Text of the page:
Second, the objections that Humble Place levies against specific findings of fact by the bankruptcy court, other than the ultimate finding on lack of good faith, are quibbles. The joint venture contends, for instance, that contrary to the bankruptcy court's finding, it did have employees. While employees of National Land Company received monthly checks from the joint venture to the extent that they performed any work for it, however, the testimony also showed that they were similarly paid by each of Conner's several real estate ventures and were not dependent on Humble Place for their livelihood. Insofar as Humble Place suggests that the bankruptcy court erred in intimating a lack of subjective good faith, this is a straw man: the court drew no such conclusion, and there is no suggestion of malfeasance by the partnerships. Humble Place also quarrels with the bankruptcy court's description of its holding as "raw land," because it allegedly spent $1 million to develop the tracts with paving and utilities. The bankruptcy court's description serves adequately, however, to distinguish the state of Humble Place from a debtor which owned an operating single asset such as a hotel or restaurant. The "business" of Humble Place, as Conner acknowledged, had for several years consisted of "mowing the grass and waiting for market conditions to turn."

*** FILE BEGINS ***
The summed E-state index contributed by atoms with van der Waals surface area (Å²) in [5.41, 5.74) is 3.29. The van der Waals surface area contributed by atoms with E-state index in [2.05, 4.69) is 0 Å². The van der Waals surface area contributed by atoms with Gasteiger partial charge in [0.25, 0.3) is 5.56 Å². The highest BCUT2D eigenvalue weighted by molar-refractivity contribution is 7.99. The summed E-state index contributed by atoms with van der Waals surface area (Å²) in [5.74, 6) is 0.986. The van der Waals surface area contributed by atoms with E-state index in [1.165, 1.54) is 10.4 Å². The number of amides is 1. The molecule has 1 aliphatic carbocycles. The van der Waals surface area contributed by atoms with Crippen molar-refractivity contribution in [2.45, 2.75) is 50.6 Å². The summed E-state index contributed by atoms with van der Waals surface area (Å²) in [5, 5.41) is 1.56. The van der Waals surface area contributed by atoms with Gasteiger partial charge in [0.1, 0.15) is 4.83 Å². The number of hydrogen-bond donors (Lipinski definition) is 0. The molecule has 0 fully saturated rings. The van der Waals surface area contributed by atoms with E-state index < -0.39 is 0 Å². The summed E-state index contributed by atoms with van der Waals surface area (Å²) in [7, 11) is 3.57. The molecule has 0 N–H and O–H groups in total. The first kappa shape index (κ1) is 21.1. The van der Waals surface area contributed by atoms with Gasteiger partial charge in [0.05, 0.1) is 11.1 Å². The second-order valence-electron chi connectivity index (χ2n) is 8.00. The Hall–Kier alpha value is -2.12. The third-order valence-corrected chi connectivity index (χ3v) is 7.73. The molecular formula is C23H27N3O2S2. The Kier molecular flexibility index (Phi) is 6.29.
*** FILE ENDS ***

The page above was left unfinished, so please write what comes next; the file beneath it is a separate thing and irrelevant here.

More significantly, Humble Place argues that the bankruptcy court misapplied the Little Creek criteria. The joint venture quotes Little Creek as relying on a bankruptcy court's "on-the-spot evaluation of the debtor's financial condition, motives, and the local financial realities," 779 F.2d at 1071, but it asserts that the court did not properly analyze the latter two circumstances. According to Humble Place, its motive was to protect its investors' equity in the project while offering the creditors a full pay-off. Humble Place says it was not motivated by a desire to delay creditors; further, it says, the bankruptcy court simply ignored the impact of "local financial realities" on the type of plan it could propose.